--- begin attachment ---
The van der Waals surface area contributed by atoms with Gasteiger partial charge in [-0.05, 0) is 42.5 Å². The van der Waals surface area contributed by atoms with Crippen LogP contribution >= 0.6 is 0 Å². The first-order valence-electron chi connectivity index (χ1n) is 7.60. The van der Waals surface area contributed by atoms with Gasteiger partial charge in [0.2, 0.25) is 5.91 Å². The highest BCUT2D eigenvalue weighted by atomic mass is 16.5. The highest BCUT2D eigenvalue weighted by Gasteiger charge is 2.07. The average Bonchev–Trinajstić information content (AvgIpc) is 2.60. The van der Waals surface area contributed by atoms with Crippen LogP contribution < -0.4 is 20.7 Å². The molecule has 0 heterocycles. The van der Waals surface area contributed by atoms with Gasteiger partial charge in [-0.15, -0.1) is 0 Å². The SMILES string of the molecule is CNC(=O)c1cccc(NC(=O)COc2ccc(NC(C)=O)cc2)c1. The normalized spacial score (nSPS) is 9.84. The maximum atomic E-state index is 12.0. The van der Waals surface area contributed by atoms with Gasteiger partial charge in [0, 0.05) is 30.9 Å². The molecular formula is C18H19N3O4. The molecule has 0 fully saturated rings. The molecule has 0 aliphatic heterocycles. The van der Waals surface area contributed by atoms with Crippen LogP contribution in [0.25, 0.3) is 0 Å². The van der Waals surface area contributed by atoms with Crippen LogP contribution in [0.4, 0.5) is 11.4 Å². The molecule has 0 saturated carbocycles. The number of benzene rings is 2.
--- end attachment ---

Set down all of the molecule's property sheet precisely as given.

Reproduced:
The van der Waals surface area contributed by atoms with Gasteiger partial charge in [-0.05, 0) is 42.5 Å². The van der Waals surface area contributed by atoms with Crippen LogP contribution >= 0.6 is 0 Å². The first-order valence-electron chi connectivity index (χ1n) is 7.60. The van der Waals surface area contributed by atoms with Gasteiger partial charge in [0.2, 0.25) is 5.91 Å². The highest BCUT2D eigenvalue weighted by atomic mass is 16.5. The highest BCUT2D eigenvalue weighted by Gasteiger charge is 2.07. The average Bonchev–Trinajstić information content (AvgIpc) is 2.60. The van der Waals surface area contributed by atoms with Crippen LogP contribution < -0.4 is 20.7 Å². The molecule has 0 heterocycles. The van der Waals surface area contributed by atoms with Gasteiger partial charge in [-0.15, -0.1) is 0 Å². The SMILES string of the molecule is CNC(=O)c1cccc(NC(=O)COc2ccc(NC(C)=O)cc2)c1. The normalized spacial score (nSPS) is 9.84. The maximum atomic E-state index is 12.0. The van der Waals surface area contributed by atoms with Gasteiger partial charge in [0, 0.05) is 30.9 Å². The molecular formula is C18H19N3O4. The molecule has 0 fully saturated rings. The molecule has 0 aliphatic heterocycles. The van der Waals surface area contributed by atoms with Crippen LogP contribution in [0.25, 0.3) is 0 Å². The van der Waals surface area contributed by atoms with Crippen LogP contribution in [0.4, 0.5) is 11.4 Å². The molecule has 0 saturated carbocycles. The number of benzene rings is 2.